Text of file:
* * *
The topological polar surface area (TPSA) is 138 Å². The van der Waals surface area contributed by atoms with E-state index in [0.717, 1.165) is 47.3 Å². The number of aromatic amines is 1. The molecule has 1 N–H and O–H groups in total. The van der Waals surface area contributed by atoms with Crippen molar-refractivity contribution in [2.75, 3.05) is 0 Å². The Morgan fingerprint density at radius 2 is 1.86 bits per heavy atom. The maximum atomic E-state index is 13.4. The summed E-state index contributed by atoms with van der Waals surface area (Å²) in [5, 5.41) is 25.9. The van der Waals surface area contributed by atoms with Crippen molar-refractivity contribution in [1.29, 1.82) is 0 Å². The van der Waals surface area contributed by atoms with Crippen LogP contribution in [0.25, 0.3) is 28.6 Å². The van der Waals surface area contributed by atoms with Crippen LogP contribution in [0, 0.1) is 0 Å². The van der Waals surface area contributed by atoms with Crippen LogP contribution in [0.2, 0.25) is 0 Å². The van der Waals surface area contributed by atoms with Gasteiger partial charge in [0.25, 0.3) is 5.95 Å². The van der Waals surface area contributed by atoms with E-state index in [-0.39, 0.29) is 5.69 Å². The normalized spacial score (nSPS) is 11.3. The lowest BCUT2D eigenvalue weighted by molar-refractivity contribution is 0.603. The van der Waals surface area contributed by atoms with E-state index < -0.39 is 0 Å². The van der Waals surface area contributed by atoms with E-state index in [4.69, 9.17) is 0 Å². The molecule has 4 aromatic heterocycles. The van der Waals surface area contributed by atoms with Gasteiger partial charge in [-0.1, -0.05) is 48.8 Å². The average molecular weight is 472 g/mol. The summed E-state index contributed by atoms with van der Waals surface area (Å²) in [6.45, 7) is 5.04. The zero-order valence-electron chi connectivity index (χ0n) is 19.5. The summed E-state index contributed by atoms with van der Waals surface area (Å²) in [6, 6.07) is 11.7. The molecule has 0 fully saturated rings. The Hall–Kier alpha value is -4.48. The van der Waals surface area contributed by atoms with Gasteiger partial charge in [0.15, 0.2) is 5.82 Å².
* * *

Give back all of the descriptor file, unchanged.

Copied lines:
The topological polar surface area (TPSA) is 138 Å². The van der Waals surface area contributed by atoms with E-state index in [0.717, 1.165) is 47.3 Å². The number of aromatic amines is 1. The molecule has 1 N–H and O–H groups in total. The van der Waals surface area contributed by atoms with Crippen molar-refractivity contribution in [2.75, 3.05) is 0 Å². The Morgan fingerprint density at radius 2 is 1.86 bits per heavy atom. The maximum atomic E-state index is 13.4. The summed E-state index contributed by atoms with van der Waals surface area (Å²) in [5, 5.41) is 25.9. The van der Waals surface area contributed by atoms with Crippen molar-refractivity contribution in [1.29, 1.82) is 0 Å². The van der Waals surface area contributed by atoms with Crippen LogP contribution in [0.25, 0.3) is 28.6 Å². The van der Waals surface area contributed by atoms with Crippen LogP contribution in [0, 0.1) is 0 Å². The van der Waals surface area contributed by atoms with Crippen LogP contribution in [0.2, 0.25) is 0 Å². The van der Waals surface area contributed by atoms with Gasteiger partial charge in [0.25, 0.3) is 5.95 Å². The van der Waals surface area contributed by atoms with E-state index in [-0.39, 0.29) is 5.69 Å². The normalized spacial score (nSPS) is 11.3. The lowest BCUT2D eigenvalue weighted by molar-refractivity contribution is 0.603. The van der Waals surface area contributed by atoms with E-state index < -0.39 is 0 Å². The van der Waals surface area contributed by atoms with E-state index in [4.69, 9.17) is 0 Å². The molecule has 4 aromatic heterocycles. The van der Waals surface area contributed by atoms with Gasteiger partial charge in [-0.1, -0.05) is 48.8 Å². The average molecular weight is 472 g/mol. The summed E-state index contributed by atoms with van der Waals surface area (Å²) in [6.45, 7) is 5.04. The zero-order valence-electron chi connectivity index (χ0n) is 19.5. The summed E-state index contributed by atoms with van der Waals surface area (Å²) in [6, 6.07) is 11.7. The molecule has 0 fully saturated rings. The Hall–Kier alpha value is -4.48. The van der Waals surface area contributed by atoms with Gasteiger partial charge in [0.15, 0.2) is 5.82 Å².